Comparative review of Francisella tularensis and Francisella novicida

Division of Vector-Borne Diseases, Bacterial Diseases Branch, Centers for Disease Control and Prevention Fort Collins, CO, USA
Frontiers in Cellular and Infection Microbiology (Impact Factor: 3.72). 03/2014; 4:35. DOI: 10.3389/fcimb.2014.00035
Source: PubMed


Francisella tularensis is the causative agent of the acute disease tularemia. Due to its extreme infectivity and ability to cause disease upon inhalation, F. tularensis has been classified as a biothreat agent. Two subspecies of F. tularensis, tularensis and holarctica, are responsible for tularemia in humans. In comparison, the closely related species F. novicida very rarely causes human illness and cases that do occur are associated with patients who are immune compromised or have other underlying health problems. Virulence between F. tularensis and F. novicida also differs in laboratory animals. Despite this varying capacity to cause disease, the two species share ~97% nucleotide identity, with F. novicida commonly used as a laboratory surrogate for F. tularensis. As the F. novicida U112 strain is exempt from U.S. select agent regulations, research studies can be carried out in non-registered laboratories lacking specialized containment facilities required for work with virulent F. tularensis strains. This review is designed to highlight phenotypic (clinical, ecological, virulence, and pathogenic) and genomic differences between F. tularensis and F. novicida that warrant maintaining F. novicida and F. tularensis as separate species. Standardized nomenclature for F. novicida is critical for accurate interpretation of experimental results, limiting clinical confusion between F. novicida and F. tularensis and ensuring treatment efficacy studies utilize virulent F. tularensis strains.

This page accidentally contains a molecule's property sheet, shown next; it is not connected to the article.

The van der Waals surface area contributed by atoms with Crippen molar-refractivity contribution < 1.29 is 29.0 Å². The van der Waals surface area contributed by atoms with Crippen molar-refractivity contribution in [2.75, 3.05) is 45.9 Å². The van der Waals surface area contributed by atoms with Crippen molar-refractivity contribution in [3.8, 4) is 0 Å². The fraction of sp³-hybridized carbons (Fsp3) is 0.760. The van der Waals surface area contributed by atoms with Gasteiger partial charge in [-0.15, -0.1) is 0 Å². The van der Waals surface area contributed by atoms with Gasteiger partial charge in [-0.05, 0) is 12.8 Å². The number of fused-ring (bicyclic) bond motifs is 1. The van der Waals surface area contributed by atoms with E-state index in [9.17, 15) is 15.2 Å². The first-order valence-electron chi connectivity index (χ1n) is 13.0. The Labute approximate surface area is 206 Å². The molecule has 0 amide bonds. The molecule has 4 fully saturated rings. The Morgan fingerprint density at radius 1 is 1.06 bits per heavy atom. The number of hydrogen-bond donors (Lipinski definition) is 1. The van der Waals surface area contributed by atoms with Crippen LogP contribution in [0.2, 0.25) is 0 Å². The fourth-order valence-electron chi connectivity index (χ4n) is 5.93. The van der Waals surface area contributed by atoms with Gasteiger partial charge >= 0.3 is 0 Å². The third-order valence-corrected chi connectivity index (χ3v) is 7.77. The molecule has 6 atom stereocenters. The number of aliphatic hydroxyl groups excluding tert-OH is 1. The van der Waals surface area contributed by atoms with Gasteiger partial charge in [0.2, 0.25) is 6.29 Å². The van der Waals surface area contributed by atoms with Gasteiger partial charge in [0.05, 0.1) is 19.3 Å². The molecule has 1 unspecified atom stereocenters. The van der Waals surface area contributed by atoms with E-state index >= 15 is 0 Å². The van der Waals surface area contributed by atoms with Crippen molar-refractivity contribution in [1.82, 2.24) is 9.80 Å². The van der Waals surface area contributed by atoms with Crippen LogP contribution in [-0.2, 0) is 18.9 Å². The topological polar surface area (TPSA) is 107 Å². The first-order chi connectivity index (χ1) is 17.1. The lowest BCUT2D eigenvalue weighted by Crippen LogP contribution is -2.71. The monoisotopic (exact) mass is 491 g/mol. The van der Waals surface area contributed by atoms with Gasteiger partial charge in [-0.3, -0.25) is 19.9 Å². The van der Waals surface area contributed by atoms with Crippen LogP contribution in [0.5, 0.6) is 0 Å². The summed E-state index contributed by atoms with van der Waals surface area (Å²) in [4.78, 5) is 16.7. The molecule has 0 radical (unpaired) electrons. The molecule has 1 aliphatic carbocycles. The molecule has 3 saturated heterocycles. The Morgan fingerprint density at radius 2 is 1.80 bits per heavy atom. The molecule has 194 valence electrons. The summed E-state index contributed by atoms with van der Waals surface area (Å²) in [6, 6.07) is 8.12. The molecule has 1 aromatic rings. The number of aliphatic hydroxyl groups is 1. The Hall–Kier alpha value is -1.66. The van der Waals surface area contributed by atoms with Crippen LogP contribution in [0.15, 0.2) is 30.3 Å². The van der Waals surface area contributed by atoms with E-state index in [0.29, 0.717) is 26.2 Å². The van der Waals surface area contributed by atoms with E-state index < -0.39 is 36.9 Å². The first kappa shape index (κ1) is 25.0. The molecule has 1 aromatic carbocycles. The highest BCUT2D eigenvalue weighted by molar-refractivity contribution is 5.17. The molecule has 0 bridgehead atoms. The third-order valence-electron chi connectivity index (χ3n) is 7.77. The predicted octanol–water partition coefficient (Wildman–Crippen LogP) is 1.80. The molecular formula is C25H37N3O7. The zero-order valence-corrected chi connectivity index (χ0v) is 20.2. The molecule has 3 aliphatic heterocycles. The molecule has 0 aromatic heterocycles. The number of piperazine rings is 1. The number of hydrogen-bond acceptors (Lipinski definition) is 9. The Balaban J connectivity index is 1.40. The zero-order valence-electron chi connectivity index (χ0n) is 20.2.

Available from: Luke Kingry, Jul 30, 2015
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    • "Four subspecies (ssp or biovars) of F. tularensis are currently listed: F. tularensis ssp tularensis, F. tularensis ssp holarctica, F. tularensis ssp mediasiatica and F. tularensis ssp novicida (McLendon et al., 2006). The four subspecies differ in their virulence and geographical origin, but all cause a fulminant disease in mice that is similar to tularemia in humans (Kingry and Petersen, 2014). Although F. novicida is rarely pathogenic in humans, its genome shares approximately 97% nucleotide sequence identity with the human pathogenic species and is thus widely used as a model to study highly virulent subspecies. "